Monday, February 26, 2007


sorry no new words yet, heres an article i wrote for my uni magazine. i love you all

The question "is graffiti art?" has been asked now so many times now its almost a cliche, with the huge following and success of Bansky, and the midlands own Temper being the first graffiti artist to do a solo exhibition in a gallery, as well as graffiti motifs being used by graphic designers to sell everything from magazines to bland fizzy pop, whether it is art or not becomes a moot point.

Part of the resistance to the acceptance of graffiti art comes from the Graff artists themselves. The clandestine nature of the practice leading them to believe the "outlaw" fantasy they have become wrapped up in, or the deathly fear of not being cutting edge – these people don’t want fame, they want infamy.

Another reason for the general publics dislike for graffiti is - Tagging; its easy to look at a six colour Wildstyle "piece" (short for masterpiece) and see from its complexity the skill and flair required to make it. But what about the funny black squiggles that normally adorn bus stops, windows and other street furniture?

Tagging is the process of writing your name or "tag" as often and elaborately as possible, in fact they came first, "pieces" grew out of the desire to make the tag so large and elaborate that it would stand out from the rest. The desire to tag is a complex one to explain, and it's worth bearing in mind that names have been found on walls dating back to roman times.

Firstly people tag to grow a reputation, the more a person is "up", the more his name is recognised in the graff community, and let's face it who doesn't want the respect of their chosen peer group; the other reasons go a little deeper than this. Writing your name on something is a way of recording your presence, even the most restrained people will write there name at the top of a hill or mountain (or at least place a flag on it). It is not only is a recording of your presence not a demonstration of your mastery over it - we write our name on things we own. This is important in a large impersonal city where alienation and powerlessness is not only common in the young but considered normal, we often get little or no say in the way our landscape is grown, but it can be customised.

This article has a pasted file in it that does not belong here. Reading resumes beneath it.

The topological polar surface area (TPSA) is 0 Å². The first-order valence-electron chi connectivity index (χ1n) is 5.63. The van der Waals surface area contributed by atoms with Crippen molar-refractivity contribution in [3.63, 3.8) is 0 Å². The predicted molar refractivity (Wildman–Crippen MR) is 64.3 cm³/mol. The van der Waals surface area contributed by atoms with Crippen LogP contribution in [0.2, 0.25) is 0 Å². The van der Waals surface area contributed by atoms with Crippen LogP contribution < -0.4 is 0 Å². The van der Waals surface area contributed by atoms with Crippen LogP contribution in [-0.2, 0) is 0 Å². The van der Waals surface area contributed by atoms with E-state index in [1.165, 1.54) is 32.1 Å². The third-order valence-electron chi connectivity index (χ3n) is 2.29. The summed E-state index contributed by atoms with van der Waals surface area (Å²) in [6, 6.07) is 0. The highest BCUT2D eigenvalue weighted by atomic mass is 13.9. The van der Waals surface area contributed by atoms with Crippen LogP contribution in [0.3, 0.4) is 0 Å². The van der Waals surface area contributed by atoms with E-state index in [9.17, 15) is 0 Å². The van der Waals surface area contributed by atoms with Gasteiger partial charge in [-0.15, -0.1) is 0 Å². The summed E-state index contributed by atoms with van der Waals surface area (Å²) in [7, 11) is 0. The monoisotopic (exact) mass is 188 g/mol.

A tag is often a beautiful thing, something that the writer will spend hours practicing and developing. Tags have there own stylistic syntax and grammar a strict set of visual rules that take hours to master. Within these restrictions the writer is free to play with letter shapes and anti-form evolving the very building blocks of language and therefore by extension, thought. Now, as the viewers of tagging become more sophisticated at decoding there work the artist is also free from the burden of legibility and the tag becomes more an exercise of personal style than communication.

It's also worth noting that the chisel tip marker has the same writing edge as a calligraphy pen and I would argue that the practice of tagging has more in common with a monks illuminating script than petty vandalism. Will it ever be considered art? Probably not, but I don’t think its practitioners would have it any other way.


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